The fourth chapter also consists of only two papers.
Edvardas Rimkus (Lithuania) critically observes aesthetic formalism in contemporary art. According to him, the narrow understanding of formalism has significant flaws, therefore it should be expanded: In a narrow sense, the formalistic conception of art cannot range and explain the wide variety of contemporary art phenomena. In a wide sense, formalism – rejecting the reductionist definition of the essence of art, involving the conceptual dimension of the artwork, and expanding the dimension of sensibility – becomes a productive philosophical art theory allowing one to explain and investigate some part of the contemporary art (modern and postmodern) phenomena (2022: 294). That it is indeed so, he illustrates discussing abstractionism and surrealism as two different types of contemporary formalistic visual art.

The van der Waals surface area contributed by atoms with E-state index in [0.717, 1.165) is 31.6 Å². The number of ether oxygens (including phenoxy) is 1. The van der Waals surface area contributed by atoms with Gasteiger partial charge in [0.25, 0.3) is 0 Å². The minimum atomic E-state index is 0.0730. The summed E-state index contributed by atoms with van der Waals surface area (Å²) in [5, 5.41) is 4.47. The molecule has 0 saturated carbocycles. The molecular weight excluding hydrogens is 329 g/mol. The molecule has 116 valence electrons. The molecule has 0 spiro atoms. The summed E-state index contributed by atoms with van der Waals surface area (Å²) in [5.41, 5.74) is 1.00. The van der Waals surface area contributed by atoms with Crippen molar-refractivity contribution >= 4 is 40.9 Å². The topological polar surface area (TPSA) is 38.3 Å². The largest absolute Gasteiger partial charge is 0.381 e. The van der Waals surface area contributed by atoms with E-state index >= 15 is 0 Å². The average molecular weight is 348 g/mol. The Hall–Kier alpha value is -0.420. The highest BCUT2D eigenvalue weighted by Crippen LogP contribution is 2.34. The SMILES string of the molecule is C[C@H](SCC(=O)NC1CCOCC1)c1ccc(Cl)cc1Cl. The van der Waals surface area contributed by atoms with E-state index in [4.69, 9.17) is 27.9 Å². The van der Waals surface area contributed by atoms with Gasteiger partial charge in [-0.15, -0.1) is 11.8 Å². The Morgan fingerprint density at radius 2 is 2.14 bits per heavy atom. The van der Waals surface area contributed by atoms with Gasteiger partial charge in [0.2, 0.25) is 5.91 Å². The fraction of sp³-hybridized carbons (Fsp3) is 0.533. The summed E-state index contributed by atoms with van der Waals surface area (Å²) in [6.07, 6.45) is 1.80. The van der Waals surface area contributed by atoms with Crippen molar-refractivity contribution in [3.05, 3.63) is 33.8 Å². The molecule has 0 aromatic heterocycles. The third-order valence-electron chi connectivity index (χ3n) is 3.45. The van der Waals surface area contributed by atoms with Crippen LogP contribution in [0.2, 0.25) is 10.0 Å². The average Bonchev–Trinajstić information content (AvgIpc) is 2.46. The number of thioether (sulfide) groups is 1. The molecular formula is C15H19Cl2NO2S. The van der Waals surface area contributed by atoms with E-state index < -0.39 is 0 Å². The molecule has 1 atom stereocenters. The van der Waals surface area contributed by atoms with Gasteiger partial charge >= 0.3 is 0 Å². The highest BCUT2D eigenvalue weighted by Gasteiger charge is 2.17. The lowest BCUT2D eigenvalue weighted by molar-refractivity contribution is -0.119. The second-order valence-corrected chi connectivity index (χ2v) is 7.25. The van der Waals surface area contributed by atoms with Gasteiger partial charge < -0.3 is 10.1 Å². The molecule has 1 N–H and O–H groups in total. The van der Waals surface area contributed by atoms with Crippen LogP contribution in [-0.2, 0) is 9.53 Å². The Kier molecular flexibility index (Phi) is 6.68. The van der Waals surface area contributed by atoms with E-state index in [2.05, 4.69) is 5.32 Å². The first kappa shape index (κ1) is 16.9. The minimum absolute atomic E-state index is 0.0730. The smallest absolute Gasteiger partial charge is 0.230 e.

Karolina Lacytė (Lithuania) examines interconnections of creative and social capital (the problem is that some authors consider them as complementarities, while others held them to be mutually exclusive and incomparable). She somehow takes for granted the slogans of ‘creative people’, ‘creative cities’, ‘creative society’ and ‘creative economy’, as terms with clear and unconditionally positive meanings, as something that future, science and progress just bring to us, and goes on operating in this field. She favours the thesis of complementarity and argues that The combination of social and creative capital is important for the economic and social well-being of the region (2022: 296). Too much of both is, however, dangerous, let me quote her: It is true that an excessive amount of social and creative capital can also have a negative influence – too much capital leads to the formation of gangs, small communities of people who behave immorally and criminally (ibid.: 301). The substantiation (why, for whom ‘It is true that…’) is absent, so I can only guess: Is it self-evident that very creative and socially important people tend to become criminals, or rather being indeed creative and having a big social capital means to position yourself at the margins of our respectable society of creative mediocrities, which should defend itself by cancellng you?